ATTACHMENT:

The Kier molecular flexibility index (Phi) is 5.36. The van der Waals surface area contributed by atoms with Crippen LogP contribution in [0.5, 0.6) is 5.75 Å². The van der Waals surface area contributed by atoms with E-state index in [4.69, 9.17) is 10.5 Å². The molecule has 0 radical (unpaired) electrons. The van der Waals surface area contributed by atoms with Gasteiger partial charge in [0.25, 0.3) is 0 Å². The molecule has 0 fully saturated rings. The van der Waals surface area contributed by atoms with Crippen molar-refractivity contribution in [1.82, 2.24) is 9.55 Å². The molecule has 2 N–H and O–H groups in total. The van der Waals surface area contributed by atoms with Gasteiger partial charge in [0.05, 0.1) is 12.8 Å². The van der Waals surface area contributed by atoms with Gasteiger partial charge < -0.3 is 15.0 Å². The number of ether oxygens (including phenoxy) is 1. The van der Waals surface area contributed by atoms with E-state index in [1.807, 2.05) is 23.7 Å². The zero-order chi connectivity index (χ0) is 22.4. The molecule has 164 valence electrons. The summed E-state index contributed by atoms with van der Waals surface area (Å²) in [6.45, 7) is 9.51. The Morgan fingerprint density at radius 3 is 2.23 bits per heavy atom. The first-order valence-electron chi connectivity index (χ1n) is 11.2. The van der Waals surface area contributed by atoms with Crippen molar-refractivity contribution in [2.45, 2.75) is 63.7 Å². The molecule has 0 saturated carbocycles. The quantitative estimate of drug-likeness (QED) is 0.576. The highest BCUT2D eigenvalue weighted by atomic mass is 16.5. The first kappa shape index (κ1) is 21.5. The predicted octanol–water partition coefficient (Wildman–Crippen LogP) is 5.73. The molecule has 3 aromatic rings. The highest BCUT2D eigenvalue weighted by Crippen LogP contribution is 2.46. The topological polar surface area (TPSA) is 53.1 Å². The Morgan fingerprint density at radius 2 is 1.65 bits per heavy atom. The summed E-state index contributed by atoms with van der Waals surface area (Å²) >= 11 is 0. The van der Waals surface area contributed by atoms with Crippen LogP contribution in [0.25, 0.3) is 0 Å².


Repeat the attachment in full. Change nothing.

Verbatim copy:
The Kier molecular flexibility index (Phi) is 5.36. The van der Waals surface area contributed by atoms with Crippen LogP contribution in [0.5, 0.6) is 5.75 Å². The van der Waals surface area contributed by atoms with E-state index in [4.69, 9.17) is 10.5 Å². The molecule has 0 radical (unpaired) electrons. The van der Waals surface area contributed by atoms with Gasteiger partial charge in [0.25, 0.3) is 0 Å². The molecule has 0 fully saturated rings. The van der Waals surface area contributed by atoms with Crippen molar-refractivity contribution in [1.82, 2.24) is 9.55 Å². The molecule has 2 N–H and O–H groups in total. The van der Waals surface area contributed by atoms with Gasteiger partial charge in [0.05, 0.1) is 12.8 Å². The van der Waals surface area contributed by atoms with Gasteiger partial charge < -0.3 is 15.0 Å². The number of ether oxygens (including phenoxy) is 1. The van der Waals surface area contributed by atoms with E-state index in [1.807, 2.05) is 23.7 Å². The zero-order chi connectivity index (χ0) is 22.4. The molecule has 164 valence electrons. The summed E-state index contributed by atoms with van der Waals surface area (Å²) in [6.45, 7) is 9.51. The Morgan fingerprint density at radius 3 is 2.23 bits per heavy atom. The first-order valence-electron chi connectivity index (χ1n) is 11.2. The van der Waals surface area contributed by atoms with Crippen molar-refractivity contribution in [2.45, 2.75) is 63.7 Å². The molecule has 0 saturated carbocycles. The quantitative estimate of drug-likeness (QED) is 0.576. The highest BCUT2D eigenvalue weighted by atomic mass is 16.5. The first kappa shape index (κ1) is 21.5. The predicted octanol–water partition coefficient (Wildman–Crippen LogP) is 5.73. The molecule has 3 aromatic rings. The highest BCUT2D eigenvalue weighted by Crippen LogP contribution is 2.46. The topological polar surface area (TPSA) is 53.1 Å². The Morgan fingerprint density at radius 2 is 1.65 bits per heavy atom. The summed E-state index contributed by atoms with van der Waals surface area (Å²) >= 11 is 0. The van der Waals surface area contributed by atoms with Crippen LogP contribution in [0.25, 0.3) is 0 Å².